by Peter Foley
from Signs of the Times No. 33 - Apr 2009

I'm currently researching the first proper schism in the Anglican Communion that took place starting at the end of the seventeenth century and lasting to the end of the eighteenth century. It is salutary to compare that schism with the current standoff between North American Anglicans and the Common Cause Partnership.

The Common Cause groups are quite a diverse collection: some ordain women, some do not for example. Anglicanism has always prided itself in getting people with different theologies together under an umbrella, so that should be fine. The only problem is that the members of the Common Cause Partnership all branched off from Anglicanism for one reason or another, so their staying power may be limited.

On the other hand, they have a lot in common with the group I am researching. Highly principled, they claim not to have started the break. It was the main church that made the break; in this modern instance by making an openly gay man a bishop. And again there is yet another similarity with the people I am studying because homosexuality is ostensibly not the issue. Gene Robinson's consecration is merely a sign that things have gone wrong; Anglicanism has lost its way. Those gathered under the umbrella of the Common Cause Partnership have long believed that the world has lost its moral bearings, and now they mean to make a stand.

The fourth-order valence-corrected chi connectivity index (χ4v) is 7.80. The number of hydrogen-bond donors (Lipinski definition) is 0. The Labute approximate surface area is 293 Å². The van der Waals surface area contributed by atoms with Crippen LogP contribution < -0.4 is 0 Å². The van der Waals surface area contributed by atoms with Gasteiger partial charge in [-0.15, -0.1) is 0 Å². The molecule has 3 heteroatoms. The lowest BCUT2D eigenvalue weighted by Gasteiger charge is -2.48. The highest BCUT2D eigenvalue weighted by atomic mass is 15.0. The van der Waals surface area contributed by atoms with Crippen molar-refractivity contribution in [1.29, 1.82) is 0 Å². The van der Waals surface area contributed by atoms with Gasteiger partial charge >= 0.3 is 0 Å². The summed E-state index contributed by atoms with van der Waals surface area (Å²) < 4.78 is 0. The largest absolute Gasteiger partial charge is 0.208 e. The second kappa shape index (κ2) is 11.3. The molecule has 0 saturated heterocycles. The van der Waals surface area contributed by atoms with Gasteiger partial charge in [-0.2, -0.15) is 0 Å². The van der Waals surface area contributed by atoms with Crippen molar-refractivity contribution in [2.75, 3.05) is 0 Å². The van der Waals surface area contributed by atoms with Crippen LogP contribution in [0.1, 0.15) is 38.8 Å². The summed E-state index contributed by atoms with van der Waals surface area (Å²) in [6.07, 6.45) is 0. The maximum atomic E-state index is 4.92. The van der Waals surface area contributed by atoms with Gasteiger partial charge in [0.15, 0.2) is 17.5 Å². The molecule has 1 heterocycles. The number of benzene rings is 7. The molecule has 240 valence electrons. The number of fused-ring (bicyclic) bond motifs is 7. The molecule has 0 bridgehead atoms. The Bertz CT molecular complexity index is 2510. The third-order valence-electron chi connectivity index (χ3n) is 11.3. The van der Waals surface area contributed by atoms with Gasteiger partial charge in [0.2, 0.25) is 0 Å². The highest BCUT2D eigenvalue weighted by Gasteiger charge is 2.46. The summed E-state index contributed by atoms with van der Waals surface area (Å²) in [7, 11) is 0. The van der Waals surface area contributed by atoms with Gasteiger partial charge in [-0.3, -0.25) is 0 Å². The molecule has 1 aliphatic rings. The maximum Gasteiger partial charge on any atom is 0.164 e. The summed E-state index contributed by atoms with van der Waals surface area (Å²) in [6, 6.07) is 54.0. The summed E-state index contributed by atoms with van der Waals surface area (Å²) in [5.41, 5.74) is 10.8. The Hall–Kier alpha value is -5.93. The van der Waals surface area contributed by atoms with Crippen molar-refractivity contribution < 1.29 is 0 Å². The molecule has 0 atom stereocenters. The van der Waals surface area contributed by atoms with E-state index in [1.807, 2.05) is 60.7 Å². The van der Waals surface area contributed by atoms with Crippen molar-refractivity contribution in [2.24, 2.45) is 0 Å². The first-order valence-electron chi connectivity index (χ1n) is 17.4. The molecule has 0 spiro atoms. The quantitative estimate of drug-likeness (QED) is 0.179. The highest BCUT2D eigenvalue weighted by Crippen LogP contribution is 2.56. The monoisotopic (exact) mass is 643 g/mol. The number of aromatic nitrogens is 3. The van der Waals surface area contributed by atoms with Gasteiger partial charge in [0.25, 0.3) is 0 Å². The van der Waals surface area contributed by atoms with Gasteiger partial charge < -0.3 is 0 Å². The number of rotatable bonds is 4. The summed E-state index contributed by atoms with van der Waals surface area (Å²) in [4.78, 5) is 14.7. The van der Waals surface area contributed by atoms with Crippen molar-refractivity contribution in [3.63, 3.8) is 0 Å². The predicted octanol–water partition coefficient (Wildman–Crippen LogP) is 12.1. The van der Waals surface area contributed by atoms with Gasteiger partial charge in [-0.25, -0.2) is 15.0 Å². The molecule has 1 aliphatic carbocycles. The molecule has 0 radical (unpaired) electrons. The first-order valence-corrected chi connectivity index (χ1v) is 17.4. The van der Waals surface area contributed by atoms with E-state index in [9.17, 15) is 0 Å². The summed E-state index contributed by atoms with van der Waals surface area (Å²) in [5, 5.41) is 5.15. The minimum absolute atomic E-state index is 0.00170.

This fear of liberal values shows up in all sorts of ways. If you live in the United States you can hardly have missed the "Support Our Troops" stickers on cars. The people with the stickers on their cars are fighting a battle back home. Their war is with the sixties and seventies and in particular the stickers reference the way returning military personnel were poorly treated and shunned then. That's what they fear; that's what the stickers are about.

It's like that for the Common Cause Partnership people too. They fear liberal values; that's what unites them. One of the member groups of the Common Cause Partnership, the Reformed Episcopal Church calls its publication arm 'Footstool Publications' and cites 1 Cor. 15:25 to explain the name of its publishing house: "He must reign until he has put all his enemies under his footstool." There are enemies out there to be defeated. This system of ideas is based on fear of a liberalism that apparently undermines Christianity. The present day Episcopal Church and Anglican Church of Canada in particular, and Anglicanism under the guidance of Rowan Williams in general, provide a great foil for this attitude of fear.